Depending on where the ball is when it is possessed by opposition attackers, the players of the defending team move together in a certain direction along the width or length of the pitch. When doing so, they try to retain their positions in relation to each other while keeping the structure of the lines within this irregular rectangle which, in this process, starts moving (see Fig. 4). If the opposition attackers bring the ball into a zone assigned to a defensive player, the defensive player must proceed from covering that zone to tackling the opponent in “one-on-ones” and even “two-on-ones”. Also, any player of the defending team must take responsibility of everything that happens in the zone that is adjacent to the one that he is covering at any given time, and must, if necessary, safeguard his teammates.

While in man-to-man marking the defensive players are only ”assigned” to specific opponents, zone pressure requires them to anticipate the actions of both the opposition attacker that is within their “coverage area” and the opposition player that is in possession of the ball, and to evaluate their ability to act in a coordinated fashion.

For this reason, a defensive strategy that employs zone pressure puts much greater demand on the ability of the players to anticipate the development of situations during the game, than in man-to-man marking, i.e. requires the highest level of anticipation which, in fact, is precisely the factor that determines the level of a player’s individual tactical skills. Another very important factor is the communication between the defending players, since their continuous contact allows better interaction when performing their immediate functions.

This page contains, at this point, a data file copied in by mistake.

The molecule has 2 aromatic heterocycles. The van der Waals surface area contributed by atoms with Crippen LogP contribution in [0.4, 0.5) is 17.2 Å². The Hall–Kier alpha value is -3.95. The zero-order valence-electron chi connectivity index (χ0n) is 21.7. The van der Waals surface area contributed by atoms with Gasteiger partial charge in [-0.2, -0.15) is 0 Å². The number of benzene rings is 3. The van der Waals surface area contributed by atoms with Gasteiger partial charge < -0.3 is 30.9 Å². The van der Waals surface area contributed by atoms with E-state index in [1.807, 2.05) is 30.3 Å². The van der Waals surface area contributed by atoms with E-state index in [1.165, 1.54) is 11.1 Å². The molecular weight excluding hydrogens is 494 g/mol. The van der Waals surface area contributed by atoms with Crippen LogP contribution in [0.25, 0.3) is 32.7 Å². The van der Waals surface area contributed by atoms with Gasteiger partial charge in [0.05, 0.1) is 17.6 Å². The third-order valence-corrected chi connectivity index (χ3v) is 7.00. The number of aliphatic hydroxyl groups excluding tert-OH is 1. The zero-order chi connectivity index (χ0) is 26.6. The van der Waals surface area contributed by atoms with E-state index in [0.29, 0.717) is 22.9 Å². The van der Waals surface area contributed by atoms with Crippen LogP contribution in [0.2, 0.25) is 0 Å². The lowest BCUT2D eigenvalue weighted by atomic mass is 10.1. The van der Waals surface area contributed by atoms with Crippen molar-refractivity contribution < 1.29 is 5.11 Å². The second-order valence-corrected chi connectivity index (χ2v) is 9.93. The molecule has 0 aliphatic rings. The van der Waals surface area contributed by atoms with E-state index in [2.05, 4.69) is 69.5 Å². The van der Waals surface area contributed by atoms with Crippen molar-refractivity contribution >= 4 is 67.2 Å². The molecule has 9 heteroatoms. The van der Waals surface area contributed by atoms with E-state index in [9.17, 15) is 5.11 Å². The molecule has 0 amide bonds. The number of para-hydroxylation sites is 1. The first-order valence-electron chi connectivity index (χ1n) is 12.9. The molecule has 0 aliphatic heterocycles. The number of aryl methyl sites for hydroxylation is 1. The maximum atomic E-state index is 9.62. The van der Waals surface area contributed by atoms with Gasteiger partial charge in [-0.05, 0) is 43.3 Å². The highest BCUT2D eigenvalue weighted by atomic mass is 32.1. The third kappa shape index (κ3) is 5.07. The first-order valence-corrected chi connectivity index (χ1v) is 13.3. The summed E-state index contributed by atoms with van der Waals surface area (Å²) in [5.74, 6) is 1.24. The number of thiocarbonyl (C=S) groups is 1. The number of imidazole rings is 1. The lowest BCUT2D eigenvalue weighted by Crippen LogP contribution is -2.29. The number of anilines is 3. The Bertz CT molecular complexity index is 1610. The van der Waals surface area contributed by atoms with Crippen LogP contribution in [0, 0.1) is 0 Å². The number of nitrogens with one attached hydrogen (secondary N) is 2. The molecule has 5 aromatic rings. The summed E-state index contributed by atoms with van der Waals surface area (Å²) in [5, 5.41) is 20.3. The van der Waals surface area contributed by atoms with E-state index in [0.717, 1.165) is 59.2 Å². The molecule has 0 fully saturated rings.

Team formations that allow using zone pressure employ various specific tactics for individual and collective actions of the defending team. An analysis of the games of leading clubs and national teams employing this kind of pressure has allowed distinguishing a few local defensive situations that are typical for different tactical formations, namely:

- “one defensive player against one opposition attacker without the ball, positioned in front of him along the pitch”;

- “two defensive players against one opposition attacker without the ball, positioned in front of them along the pitch”;

- “two defensive players against one opposition attacker in possession of the ball, who is moving towards them along the pitch”;

- “two defensive players against one opposition attacker without the ball, who is positioned between them along the pitch”.

The actions and interaction of the defending team in each of the typical local situations above are common for different tactical formations employed by those teams that use zone pressure; however, they differ drastically from the actions and interaction of the defensive players in those teams that employ man-to-man marking.

Let us recapitulate. The players of a team that uses a certain version of”playing the line” in defense, need to be able to:

- anticipate the development of situations during the game;

- act correctly and interact with the teammates in typical local situations;

- communicate with the teammates – not only to warn them about the progress of events, but also to act as a safeguard.